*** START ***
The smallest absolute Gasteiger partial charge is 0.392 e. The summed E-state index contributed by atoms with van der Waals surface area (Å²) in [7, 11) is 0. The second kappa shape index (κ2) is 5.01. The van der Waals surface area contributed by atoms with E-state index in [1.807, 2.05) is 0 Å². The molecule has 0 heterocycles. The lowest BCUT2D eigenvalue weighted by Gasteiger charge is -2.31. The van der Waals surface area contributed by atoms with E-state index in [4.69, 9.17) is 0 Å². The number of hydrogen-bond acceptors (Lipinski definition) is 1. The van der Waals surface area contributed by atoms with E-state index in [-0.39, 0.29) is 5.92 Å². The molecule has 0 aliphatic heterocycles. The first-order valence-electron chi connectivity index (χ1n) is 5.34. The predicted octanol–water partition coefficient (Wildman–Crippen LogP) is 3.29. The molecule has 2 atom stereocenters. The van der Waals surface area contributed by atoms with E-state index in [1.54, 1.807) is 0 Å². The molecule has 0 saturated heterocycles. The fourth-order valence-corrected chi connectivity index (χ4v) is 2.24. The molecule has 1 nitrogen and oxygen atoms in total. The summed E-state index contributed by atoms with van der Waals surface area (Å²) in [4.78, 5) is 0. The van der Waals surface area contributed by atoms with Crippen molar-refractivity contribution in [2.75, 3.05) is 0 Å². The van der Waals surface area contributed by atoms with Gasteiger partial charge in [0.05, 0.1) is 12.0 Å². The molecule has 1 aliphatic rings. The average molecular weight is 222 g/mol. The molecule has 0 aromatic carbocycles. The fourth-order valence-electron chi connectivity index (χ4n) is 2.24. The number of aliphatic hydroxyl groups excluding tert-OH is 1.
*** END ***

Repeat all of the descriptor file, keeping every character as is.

The smallest absolute Gasteiger partial charge is 0.392 e. The summed E-state index contributed by atoms with van der Waals surface area (Å²) in [7, 11) is 0. The second kappa shape index (κ2) is 5.01. The van der Waals surface area contributed by atoms with E-state index in [1.807, 2.05) is 0 Å². The molecule has 0 heterocycles. The lowest BCUT2D eigenvalue weighted by Gasteiger charge is -2.31. The van der Waals surface area contributed by atoms with E-state index in [4.69, 9.17) is 0 Å². The number of hydrogen-bond acceptors (Lipinski definition) is 1. The van der Waals surface area contributed by atoms with E-state index in [-0.39, 0.29) is 5.92 Å². The molecule has 0 aliphatic heterocycles. The first-order valence-electron chi connectivity index (χ1n) is 5.34. The predicted octanol–water partition coefficient (Wildman–Crippen LogP) is 3.29. The molecule has 2 atom stereocenters. The van der Waals surface area contributed by atoms with E-state index in [1.54, 1.807) is 0 Å². The molecule has 0 saturated heterocycles. The fourth-order valence-corrected chi connectivity index (χ4v) is 2.24. The molecule has 1 nitrogen and oxygen atoms in total. The summed E-state index contributed by atoms with van der Waals surface area (Å²) in [4.78, 5) is 0. The van der Waals surface area contributed by atoms with Crippen molar-refractivity contribution in [2.75, 3.05) is 0 Å². The van der Waals surface area contributed by atoms with Gasteiger partial charge in [0.05, 0.1) is 12.0 Å². The molecule has 1 aliphatic rings. The average molecular weight is 222 g/mol. The molecule has 0 aromatic carbocycles. The fourth-order valence-electron chi connectivity index (χ4n) is 2.24. The number of aliphatic hydroxyl groups excluding tert-OH is 1.